Adams told he is 'deluded' over united Ireland goal

Sinn Féin leader Gerry Adams was tonight told he was being delusional if he believed republicans were on course to achieve their goal of a united Ireland.

Sinn Féin leader Gerry Adams was tonight told he was being delusional if he believed republicans were on course to achieve their goal of a united Ireland.

The claim was made by Democratic Unionist Assembly member Simon Hamilton after Mr Adams announced plans to set up a taskforce in Sinn Féin to work on a campaign to reunify Ireland.

The West Belfast MP told Sinn Féin members in his leader’s address at their annual conference in Dublin yesterday: “I believe that we are closer to bringing about Irish re-unification than at any time in our past.

“Despite ingrained partitionism within the Irish establishment, there is growing support for Irish unity and there is a growing awareness of the importance of the all-Ireland economy to this nation’s future.”

He also urged party colleagues to work with the Irish diaspora in the United States and across the world in the run-up to the 100th anniversary of the 1916 Easter Rising on a campaign to achieve Irish reunification and to engage unionists.

The taskforce will involve Stormont junior minister Gerry Kelly, MEP Bairbre de Brun and Kerry North TD Martin Ferris.

Mr Hamilton, however, insisted Mr Adams was trying to placate Sinn Féin members who were nervous about the strategy deployed by their leadership.

“The truth that Gerry Adams and Martin McGuinness are well aware of is that a united Ireland is now nothing more than a dream and that the reality is that the Union is as strong as ever and Sinn Féin are working day in and day out within a partitionist political system at Stormont,” the Strangford Assembly member said.

“Both Adams and McGuinness referred in their speeches to the co-operation between Northern Ireland and the (Irish) Republic.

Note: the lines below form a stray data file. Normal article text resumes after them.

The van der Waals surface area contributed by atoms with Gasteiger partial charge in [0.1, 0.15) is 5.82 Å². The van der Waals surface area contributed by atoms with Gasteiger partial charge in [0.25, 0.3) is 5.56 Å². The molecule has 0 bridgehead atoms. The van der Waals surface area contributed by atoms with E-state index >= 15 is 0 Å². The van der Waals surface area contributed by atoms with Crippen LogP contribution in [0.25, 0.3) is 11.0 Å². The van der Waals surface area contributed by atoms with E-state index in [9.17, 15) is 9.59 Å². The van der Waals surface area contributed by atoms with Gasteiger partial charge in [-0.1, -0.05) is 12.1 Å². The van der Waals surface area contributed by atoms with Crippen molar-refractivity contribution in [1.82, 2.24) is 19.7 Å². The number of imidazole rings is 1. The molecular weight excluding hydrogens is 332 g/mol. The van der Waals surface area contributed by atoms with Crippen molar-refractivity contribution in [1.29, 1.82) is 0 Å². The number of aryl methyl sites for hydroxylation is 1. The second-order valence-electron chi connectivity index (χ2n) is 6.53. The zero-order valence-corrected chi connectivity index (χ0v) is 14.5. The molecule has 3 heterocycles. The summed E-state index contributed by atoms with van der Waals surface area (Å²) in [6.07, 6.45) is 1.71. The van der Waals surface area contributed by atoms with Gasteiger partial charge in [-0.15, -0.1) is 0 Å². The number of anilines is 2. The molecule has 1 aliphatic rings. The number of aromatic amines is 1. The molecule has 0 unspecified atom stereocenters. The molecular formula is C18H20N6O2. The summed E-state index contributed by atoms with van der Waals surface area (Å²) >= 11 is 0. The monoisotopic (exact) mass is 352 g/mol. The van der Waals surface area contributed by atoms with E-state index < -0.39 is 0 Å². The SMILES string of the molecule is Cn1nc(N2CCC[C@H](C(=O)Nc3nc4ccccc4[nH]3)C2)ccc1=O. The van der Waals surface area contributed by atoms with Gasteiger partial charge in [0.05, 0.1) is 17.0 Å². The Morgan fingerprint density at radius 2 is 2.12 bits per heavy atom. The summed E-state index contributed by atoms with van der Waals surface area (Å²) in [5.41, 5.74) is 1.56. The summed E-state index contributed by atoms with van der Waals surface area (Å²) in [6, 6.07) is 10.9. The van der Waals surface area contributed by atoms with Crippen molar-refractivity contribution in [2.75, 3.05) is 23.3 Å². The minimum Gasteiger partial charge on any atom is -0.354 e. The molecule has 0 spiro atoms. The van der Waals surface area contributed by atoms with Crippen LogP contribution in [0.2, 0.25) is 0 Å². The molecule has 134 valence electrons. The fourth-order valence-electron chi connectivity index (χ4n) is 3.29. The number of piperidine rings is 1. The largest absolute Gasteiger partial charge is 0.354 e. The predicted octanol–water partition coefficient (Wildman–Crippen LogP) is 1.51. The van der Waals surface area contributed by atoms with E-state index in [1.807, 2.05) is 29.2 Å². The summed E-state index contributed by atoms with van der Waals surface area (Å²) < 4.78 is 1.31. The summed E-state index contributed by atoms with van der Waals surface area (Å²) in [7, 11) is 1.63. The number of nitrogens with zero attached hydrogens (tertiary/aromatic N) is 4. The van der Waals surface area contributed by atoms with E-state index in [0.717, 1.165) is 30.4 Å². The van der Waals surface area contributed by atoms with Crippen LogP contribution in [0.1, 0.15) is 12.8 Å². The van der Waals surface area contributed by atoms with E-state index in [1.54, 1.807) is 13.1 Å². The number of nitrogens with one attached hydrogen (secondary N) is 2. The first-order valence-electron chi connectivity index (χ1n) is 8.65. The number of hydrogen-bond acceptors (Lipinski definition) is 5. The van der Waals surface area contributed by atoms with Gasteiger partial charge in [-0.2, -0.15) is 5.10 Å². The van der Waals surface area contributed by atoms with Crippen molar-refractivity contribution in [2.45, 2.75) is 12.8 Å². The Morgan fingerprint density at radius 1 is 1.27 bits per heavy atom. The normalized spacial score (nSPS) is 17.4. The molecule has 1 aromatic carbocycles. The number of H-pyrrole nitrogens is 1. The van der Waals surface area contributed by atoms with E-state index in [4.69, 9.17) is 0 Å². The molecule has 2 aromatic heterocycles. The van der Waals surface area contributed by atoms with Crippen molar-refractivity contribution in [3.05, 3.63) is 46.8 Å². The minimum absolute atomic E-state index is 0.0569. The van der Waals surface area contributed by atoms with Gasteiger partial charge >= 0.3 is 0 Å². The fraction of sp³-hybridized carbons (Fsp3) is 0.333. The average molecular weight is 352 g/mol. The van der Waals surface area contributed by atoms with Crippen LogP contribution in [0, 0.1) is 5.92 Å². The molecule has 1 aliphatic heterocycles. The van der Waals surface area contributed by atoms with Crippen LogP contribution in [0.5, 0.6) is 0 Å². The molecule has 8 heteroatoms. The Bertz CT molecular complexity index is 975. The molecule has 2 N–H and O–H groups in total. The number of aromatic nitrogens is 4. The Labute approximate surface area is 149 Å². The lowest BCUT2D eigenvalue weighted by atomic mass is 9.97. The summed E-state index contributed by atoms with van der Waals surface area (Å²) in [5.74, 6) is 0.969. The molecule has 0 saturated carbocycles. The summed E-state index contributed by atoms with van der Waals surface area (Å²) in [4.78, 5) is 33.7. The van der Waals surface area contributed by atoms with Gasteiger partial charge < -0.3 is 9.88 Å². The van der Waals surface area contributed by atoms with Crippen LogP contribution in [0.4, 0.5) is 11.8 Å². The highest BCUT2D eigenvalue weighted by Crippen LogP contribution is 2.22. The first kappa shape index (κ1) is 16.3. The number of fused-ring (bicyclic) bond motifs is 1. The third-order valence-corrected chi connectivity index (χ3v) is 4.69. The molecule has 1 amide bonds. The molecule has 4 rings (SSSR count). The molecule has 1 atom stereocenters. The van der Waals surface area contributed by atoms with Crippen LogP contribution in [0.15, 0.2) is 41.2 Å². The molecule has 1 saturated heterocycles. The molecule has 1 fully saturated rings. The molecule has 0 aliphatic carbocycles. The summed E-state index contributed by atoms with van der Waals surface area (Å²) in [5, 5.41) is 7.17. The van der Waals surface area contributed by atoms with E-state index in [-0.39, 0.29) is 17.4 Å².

“The DUP has never opposed working with our nearest neighbour on matters of mutual concern but we were always against the sort of set up the Belfast Agreement brought about where the people of Northern Ireland via their elected representatives at the Assembly had no say whosoever over what went on.

“Now, thanks to the DUP, everything that occurs on a cross-border basis is subject to a unionist veto. Nothing North-South of any nature can happen unless unionists agree to it.

“This is what former Sinn Féin MLA Gerry McHugh meant when he said that unionists are in control at Stormont.

“Is it any wonder that republicans are anxious and their leaders are trying to placate them with a rant of tried and tested rhetoric?

“If Sinn Féin really believes that North-South structures where unionists have a veto are going to deliver Irish unity then they are clutching at straws.”

Mr Hamilton said no-one with any sense of self-respect believed a united Ireland was achievable.

“Growing numbers of the general public of all political persuasions believe that Northern Ireland will remain within the Union and even Irish Government Ministers are forced to acknowledge that the constitutional question has been ’parked’,” he countered.

“Sinn Féin’s delusional diatribe should be viewed in the context of their need to pacify an increasingly uneasy base.”

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